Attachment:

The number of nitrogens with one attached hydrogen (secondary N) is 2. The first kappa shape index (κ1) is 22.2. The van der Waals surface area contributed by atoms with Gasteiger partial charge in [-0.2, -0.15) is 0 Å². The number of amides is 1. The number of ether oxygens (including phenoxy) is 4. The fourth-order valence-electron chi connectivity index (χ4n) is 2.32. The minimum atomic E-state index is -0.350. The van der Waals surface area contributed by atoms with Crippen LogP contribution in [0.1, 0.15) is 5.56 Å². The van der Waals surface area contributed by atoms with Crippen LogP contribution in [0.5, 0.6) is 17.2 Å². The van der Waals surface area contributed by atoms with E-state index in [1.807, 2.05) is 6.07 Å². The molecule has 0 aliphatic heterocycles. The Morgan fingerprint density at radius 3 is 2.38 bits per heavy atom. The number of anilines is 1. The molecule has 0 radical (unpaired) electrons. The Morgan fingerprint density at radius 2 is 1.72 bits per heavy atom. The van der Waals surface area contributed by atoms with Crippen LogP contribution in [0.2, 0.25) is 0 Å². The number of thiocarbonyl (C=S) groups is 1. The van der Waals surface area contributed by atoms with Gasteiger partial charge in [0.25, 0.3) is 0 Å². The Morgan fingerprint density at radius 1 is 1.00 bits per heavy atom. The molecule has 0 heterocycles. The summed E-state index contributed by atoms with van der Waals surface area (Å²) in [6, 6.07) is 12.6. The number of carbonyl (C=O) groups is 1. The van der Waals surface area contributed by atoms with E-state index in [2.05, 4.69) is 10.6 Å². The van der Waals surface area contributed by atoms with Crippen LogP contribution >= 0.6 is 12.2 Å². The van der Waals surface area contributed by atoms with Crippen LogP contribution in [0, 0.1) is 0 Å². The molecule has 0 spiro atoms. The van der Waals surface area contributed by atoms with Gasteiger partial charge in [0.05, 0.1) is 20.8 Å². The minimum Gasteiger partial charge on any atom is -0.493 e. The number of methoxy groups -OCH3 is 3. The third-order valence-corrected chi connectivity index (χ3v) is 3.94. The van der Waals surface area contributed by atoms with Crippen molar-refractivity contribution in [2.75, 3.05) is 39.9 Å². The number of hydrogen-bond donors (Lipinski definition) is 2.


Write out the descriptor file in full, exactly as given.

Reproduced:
The number of nitrogens with one attached hydrogen (secondary N) is 2. The first kappa shape index (κ1) is 22.2. The van der Waals surface area contributed by atoms with Gasteiger partial charge in [-0.2, -0.15) is 0 Å². The number of amides is 1. The number of ether oxygens (including phenoxy) is 4. The fourth-order valence-electron chi connectivity index (χ4n) is 2.32. The minimum atomic E-state index is -0.350. The van der Waals surface area contributed by atoms with Crippen LogP contribution in [0.1, 0.15) is 5.56 Å². The van der Waals surface area contributed by atoms with Crippen LogP contribution in [0.5, 0.6) is 17.2 Å². The van der Waals surface area contributed by atoms with E-state index in [1.807, 2.05) is 6.07 Å². The molecule has 0 aliphatic heterocycles. The Morgan fingerprint density at radius 3 is 2.38 bits per heavy atom. The number of anilines is 1. The molecule has 0 radical (unpaired) electrons. The Morgan fingerprint density at radius 2 is 1.72 bits per heavy atom. The van der Waals surface area contributed by atoms with Crippen LogP contribution in [0.2, 0.25) is 0 Å². The number of thiocarbonyl (C=S) groups is 1. The van der Waals surface area contributed by atoms with Gasteiger partial charge in [0.25, 0.3) is 0 Å². The Morgan fingerprint density at radius 1 is 1.00 bits per heavy atom. The molecule has 0 heterocycles. The summed E-state index contributed by atoms with van der Waals surface area (Å²) in [6, 6.07) is 12.6. The number of carbonyl (C=O) groups is 1. The van der Waals surface area contributed by atoms with E-state index in [2.05, 4.69) is 10.6 Å². The van der Waals surface area contributed by atoms with Crippen LogP contribution >= 0.6 is 12.2 Å². The van der Waals surface area contributed by atoms with Crippen LogP contribution in [0, 0.1) is 0 Å². The molecule has 0 spiro atoms. The van der Waals surface area contributed by atoms with Gasteiger partial charge in [0.05, 0.1) is 20.8 Å². The minimum Gasteiger partial charge on any atom is -0.493 e. The number of methoxy groups -OCH3 is 3. The third-order valence-corrected chi connectivity index (χ3v) is 3.94. The van der Waals surface area contributed by atoms with Crippen molar-refractivity contribution in [2.75, 3.05) is 39.9 Å². The number of hydrogen-bond donors (Lipinski definition) is 2.